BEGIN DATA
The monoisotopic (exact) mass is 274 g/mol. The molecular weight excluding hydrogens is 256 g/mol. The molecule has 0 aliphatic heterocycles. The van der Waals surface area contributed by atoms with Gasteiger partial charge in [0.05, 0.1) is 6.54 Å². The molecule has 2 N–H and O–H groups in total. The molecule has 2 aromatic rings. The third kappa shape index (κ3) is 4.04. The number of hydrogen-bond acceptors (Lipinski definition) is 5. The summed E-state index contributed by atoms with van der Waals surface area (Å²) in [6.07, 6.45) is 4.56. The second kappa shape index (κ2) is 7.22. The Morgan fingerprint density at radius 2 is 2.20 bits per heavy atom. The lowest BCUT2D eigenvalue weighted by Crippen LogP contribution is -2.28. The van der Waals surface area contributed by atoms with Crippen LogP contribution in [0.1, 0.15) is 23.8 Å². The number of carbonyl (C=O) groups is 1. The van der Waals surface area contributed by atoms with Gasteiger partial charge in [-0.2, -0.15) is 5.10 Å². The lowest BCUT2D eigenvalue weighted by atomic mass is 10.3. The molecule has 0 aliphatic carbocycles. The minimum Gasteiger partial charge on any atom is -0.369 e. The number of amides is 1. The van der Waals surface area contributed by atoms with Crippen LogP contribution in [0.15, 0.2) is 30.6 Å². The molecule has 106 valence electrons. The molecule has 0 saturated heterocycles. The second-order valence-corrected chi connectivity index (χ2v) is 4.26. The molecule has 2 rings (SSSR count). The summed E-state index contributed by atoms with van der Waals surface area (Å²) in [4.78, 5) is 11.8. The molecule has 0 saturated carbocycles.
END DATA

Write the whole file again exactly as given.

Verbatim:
The monoisotopic (exact) mass is 274 g/mol. The molecular weight excluding hydrogens is 256 g/mol. The molecule has 0 aliphatic heterocycles. The van der Waals surface area contributed by atoms with Gasteiger partial charge in [0.05, 0.1) is 6.54 Å². The molecule has 2 N–H and O–H groups in total. The molecule has 2 aromatic rings. The third kappa shape index (κ3) is 4.04. The number of hydrogen-bond acceptors (Lipinski definition) is 5. The summed E-state index contributed by atoms with van der Waals surface area (Å²) in [6.07, 6.45) is 4.56. The second kappa shape index (κ2) is 7.22. The Morgan fingerprint density at radius 2 is 2.20 bits per heavy atom. The lowest BCUT2D eigenvalue weighted by Crippen LogP contribution is -2.28. The van der Waals surface area contributed by atoms with Crippen LogP contribution in [0.1, 0.15) is 23.8 Å². The number of carbonyl (C=O) groups is 1. The van der Waals surface area contributed by atoms with Gasteiger partial charge in [-0.2, -0.15) is 5.10 Å². The lowest BCUT2D eigenvalue weighted by atomic mass is 10.3. The molecule has 0 aliphatic carbocycles. The minimum Gasteiger partial charge on any atom is -0.369 e. The number of amides is 1. The van der Waals surface area contributed by atoms with Crippen LogP contribution in [0.15, 0.2) is 30.6 Å². The molecule has 106 valence electrons. The molecule has 0 saturated heterocycles. The second-order valence-corrected chi connectivity index (χ2v) is 4.26. The molecule has 2 rings (SSSR count). The summed E-state index contributed by atoms with van der Waals surface area (Å²) in [4.78, 5) is 11.8. The molecule has 0 saturated carbocycles.